While there is likely never a lull in the number of people looking for a job, I imagine that number is slightly above average at the midpoint of the year. Of course, this is when thousands are graduating from college and entering the uncertain world of job searching.

Finding the “perfect” job is not an easy task. When you ask for advice on finding that elusive occupation, everyone has their own advice.

“Do something you love.”

“Get paid what you are worth.”

“Make sure there are good benefits.”

Sometimes we have our own criteria, such as a certain industry or that the office has an on-site gym. And there is one element that people not only advise, but many seek … a fun place to work.

I’m here to say, stop looking for a fun place to work. Work is work, and if you’re having too much fun, you’re not working.

Stop Looking for a Fun Place to Work

Having fun is what we do after work at happy hour, or when we go on vacation. I don’t mean to say you cannot have any fun at work, but the idea that you should be having fun all day, to me, does not fit in with the idea of working hard.

Because of the type of work I do now (I’m a DJ) and what I have done throughout my career (public relations, marketing, special events), it’s regularly mentioned to me that “you have such a fun job!”

And on the surface, yes, it all seems fun. I’ve worked on video and photo shoots, ad campaigns, product launches and trade shows. I’ve traveled all over, attended high profile sports events and DJ’d a host of private events … all of this “for work.”

At the end of my events people will ask “did you have fun,” and I’ve always replied in the affirmative, “yeah, it was great!”

Compared to a strenuous job like a roofing contractor, coal miner or factory worker, what I do is arguably more fun.

Even “Fun” Work is Still Work

But I’m feeling like my reply has been a little fib, because I’m not having as much fun as people think I am. When I want to have fun, I hang out with my friends. I go paddleboarding. I make reservations at an acclaimed restaurant and enjoy an amazing meal.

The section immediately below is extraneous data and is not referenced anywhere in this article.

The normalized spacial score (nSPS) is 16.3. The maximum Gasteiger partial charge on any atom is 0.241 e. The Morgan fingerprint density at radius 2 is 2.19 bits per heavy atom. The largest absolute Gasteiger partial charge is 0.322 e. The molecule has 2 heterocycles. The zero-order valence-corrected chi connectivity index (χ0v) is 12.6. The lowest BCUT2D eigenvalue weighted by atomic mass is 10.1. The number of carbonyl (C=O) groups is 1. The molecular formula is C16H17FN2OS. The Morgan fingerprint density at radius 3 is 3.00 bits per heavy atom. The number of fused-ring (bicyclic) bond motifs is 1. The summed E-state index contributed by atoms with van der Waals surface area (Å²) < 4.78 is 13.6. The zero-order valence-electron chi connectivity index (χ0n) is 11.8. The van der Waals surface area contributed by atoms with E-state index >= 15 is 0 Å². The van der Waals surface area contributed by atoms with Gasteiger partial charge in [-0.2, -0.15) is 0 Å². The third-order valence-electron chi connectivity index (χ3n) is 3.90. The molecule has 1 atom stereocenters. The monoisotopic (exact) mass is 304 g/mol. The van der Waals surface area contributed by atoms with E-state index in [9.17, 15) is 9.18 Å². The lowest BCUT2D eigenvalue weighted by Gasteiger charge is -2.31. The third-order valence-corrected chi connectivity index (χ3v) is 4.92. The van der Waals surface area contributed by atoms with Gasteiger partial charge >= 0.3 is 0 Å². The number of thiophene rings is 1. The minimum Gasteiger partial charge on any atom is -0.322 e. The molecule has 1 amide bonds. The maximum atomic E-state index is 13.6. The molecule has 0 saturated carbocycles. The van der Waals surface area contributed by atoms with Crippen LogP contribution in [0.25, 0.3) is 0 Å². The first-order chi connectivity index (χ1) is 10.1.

When I’m at work I am, after all, working. My job is to create a fun environment for the people that come into my workplace. To create that environment likely means I’m doing things that are not so fun.

Arriving three hours before the event starts. Carrying in heavy gear at a loading dock where the stinky garbage dumps are. Setting up equipment outdoors in the hot summer sun. Working the actual event while everyone else is having fun. And often being one of the last people to leave the venue, hours after the event has concluded.

Finding Something More Important Than Fun

Before this goes too far and I start to sound like I’m overly whining (it might be too late for that), I fully acknowledge there are other work environments that subject people to way harsher conditions that I will ever endure and also have zero elements of fun.

I enjoy what I do. I love playing music at parties, and there are several other adjectives I can use about how I feel about my job.

And these are the adjectives I want to convey to anyone seeking the right career. Find a path that guides you to a career that is rewarding, challenging, fulfilling and satisfying.

Earlier I mentioned that often dished out piece of advice, “find something you love.” It’s often followed up with the statement that by doing so, “you’ll never work a day in your life.” I used to give this statement a very surface level interpretation. If you love what you are doing, it will be fun, and it won’t feel like work.

But it’s taken on a new meaning to me, and maybe it will for you or anyone else that is on that quest to find the perfect job.

While my work days and nights are not always filled with fun, they are filled with a love I have for working hard, hustling and making others happy. When all of that is happening, I know I am in the right place doing the right thing.

And there is not any amount of fun I could be having that could ever replace that feeling.

Photo by Tanner Boriack on Unsplash


When we hear the advice,